Friday, November 4, 2011
Social Animal: #12--Grand Narrative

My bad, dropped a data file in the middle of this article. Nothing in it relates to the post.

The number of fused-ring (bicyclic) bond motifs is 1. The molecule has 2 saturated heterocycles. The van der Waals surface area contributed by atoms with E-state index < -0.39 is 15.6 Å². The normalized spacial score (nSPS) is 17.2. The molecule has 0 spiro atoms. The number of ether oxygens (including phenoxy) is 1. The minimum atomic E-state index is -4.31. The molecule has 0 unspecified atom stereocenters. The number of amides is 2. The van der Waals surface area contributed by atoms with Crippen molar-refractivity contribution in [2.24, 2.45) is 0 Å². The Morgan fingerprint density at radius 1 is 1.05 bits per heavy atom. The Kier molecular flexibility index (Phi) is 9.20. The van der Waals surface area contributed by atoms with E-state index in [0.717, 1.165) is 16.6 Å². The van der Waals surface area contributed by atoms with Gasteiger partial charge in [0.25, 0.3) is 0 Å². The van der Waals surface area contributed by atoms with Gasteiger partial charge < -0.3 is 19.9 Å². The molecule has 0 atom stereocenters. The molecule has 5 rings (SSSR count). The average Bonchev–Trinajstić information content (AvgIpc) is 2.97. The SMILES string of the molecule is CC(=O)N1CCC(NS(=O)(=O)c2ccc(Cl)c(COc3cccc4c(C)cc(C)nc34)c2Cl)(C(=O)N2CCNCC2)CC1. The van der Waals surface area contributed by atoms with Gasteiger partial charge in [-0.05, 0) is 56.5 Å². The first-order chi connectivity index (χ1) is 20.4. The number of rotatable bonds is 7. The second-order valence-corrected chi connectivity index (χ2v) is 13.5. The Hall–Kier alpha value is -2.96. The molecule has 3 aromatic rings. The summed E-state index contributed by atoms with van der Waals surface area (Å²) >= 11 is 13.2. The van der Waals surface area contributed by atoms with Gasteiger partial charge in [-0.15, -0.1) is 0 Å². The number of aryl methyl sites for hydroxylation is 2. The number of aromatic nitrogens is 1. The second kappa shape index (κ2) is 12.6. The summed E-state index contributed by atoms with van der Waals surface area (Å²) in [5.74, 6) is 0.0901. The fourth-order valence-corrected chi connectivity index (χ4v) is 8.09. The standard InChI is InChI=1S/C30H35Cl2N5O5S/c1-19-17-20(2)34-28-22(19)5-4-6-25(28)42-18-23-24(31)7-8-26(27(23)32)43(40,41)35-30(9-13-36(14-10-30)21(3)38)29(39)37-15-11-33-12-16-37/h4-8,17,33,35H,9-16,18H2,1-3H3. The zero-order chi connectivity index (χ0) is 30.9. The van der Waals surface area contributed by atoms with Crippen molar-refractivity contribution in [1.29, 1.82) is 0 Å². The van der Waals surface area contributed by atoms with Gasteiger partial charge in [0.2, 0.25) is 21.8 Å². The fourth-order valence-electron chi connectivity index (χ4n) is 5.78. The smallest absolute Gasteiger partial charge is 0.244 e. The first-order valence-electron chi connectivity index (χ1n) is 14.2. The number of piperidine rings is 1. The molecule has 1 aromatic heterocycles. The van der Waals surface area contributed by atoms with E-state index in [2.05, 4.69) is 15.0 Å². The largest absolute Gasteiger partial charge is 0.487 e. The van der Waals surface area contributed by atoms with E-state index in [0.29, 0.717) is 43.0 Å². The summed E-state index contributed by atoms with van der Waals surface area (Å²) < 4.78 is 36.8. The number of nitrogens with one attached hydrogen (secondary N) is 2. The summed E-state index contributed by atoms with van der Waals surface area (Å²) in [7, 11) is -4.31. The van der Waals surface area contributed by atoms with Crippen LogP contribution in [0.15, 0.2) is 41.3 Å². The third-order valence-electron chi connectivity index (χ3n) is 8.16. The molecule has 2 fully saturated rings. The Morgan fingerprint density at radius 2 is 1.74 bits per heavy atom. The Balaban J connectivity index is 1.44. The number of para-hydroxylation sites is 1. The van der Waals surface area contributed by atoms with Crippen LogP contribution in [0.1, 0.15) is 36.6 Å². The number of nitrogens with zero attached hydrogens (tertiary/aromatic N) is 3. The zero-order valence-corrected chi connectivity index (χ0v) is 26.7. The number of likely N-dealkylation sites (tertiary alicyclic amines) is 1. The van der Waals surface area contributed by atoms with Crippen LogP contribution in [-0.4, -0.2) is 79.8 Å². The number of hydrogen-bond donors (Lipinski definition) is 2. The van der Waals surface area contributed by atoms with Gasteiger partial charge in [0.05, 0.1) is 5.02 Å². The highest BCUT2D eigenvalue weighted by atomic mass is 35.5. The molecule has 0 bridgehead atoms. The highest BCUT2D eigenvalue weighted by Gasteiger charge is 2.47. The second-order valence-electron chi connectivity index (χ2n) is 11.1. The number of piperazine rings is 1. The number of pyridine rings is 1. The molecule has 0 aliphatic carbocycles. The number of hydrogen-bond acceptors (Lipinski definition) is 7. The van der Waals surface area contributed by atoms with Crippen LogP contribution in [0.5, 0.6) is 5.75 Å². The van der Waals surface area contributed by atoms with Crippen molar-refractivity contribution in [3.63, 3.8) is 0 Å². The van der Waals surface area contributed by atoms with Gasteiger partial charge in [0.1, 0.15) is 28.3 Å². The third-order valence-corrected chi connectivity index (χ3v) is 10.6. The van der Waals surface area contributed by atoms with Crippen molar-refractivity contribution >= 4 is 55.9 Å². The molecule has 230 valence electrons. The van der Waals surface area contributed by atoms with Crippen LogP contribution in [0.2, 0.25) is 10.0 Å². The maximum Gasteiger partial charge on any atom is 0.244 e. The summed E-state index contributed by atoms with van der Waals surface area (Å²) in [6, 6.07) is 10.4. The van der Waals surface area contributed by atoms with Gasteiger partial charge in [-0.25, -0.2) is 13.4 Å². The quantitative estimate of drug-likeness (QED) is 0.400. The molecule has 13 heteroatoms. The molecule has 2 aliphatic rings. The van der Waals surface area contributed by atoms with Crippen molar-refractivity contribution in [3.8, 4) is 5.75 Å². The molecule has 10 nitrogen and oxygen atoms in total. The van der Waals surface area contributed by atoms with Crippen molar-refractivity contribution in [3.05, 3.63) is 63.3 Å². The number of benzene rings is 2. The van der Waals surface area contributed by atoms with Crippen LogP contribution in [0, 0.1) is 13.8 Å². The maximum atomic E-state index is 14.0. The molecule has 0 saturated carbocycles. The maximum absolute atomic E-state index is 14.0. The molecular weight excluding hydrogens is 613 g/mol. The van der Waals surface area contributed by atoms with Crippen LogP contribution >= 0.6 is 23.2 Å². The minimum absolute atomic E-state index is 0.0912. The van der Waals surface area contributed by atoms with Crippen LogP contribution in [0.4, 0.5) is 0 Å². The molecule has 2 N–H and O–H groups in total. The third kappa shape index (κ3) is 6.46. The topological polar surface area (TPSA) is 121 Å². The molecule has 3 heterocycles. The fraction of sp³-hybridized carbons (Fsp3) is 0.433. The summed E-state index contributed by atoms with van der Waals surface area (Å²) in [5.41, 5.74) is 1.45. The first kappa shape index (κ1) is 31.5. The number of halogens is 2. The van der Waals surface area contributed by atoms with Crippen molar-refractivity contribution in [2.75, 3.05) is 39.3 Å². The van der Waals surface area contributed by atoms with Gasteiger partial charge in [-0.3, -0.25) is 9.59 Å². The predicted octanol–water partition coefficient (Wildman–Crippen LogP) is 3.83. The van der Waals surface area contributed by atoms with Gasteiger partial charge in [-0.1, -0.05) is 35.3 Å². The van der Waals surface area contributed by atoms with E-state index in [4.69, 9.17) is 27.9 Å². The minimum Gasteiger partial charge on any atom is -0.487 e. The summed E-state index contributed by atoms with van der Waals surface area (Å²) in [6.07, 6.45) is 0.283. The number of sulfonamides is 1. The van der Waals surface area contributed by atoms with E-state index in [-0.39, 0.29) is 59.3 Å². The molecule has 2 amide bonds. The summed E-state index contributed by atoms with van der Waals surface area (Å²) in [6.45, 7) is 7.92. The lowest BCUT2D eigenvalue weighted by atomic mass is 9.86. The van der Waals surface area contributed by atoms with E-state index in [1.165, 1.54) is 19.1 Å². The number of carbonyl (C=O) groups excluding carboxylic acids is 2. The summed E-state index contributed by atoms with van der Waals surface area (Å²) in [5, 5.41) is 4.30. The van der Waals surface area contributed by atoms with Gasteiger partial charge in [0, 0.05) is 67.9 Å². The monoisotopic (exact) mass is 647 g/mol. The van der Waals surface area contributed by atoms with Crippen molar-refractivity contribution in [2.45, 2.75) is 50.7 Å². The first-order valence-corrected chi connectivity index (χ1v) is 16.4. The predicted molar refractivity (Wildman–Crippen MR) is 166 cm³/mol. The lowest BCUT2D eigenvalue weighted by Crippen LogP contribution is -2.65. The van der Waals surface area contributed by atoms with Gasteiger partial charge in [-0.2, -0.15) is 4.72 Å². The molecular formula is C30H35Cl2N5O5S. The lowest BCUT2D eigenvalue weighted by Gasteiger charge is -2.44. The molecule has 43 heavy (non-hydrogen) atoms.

The Grand Narrative: We tell ourselves stories—narratives about who we are. Unfortunately, sometimes those stories are delusional. Overconfidence is one such illusion. For example, 90% of drivers, professors, entrepreneurs and students taking the SAT think they’re all above average! In one study, managers in advertising thought that their answers to industry knowledge questions were 90% correct, but they actually were (on average) only 49% correct. Computer industry folks thought they were 95% correct but (on average) were just 20% correct. In fact, over 99% people in one study overestimated their success. The stock traders—who were the most confident—traded the most and underperformed the market. We have a built-in psychological immune system that makes us delusional—often (if unchecked) allowing us to take in only that which confirms our good qualities, denying that data that attacks our worst ones. Finally, incompetent people exaggerate their competencies more than their better performing peers. So, to say that most people suffer from overconfidence, even delusional about their competence, is an understatement.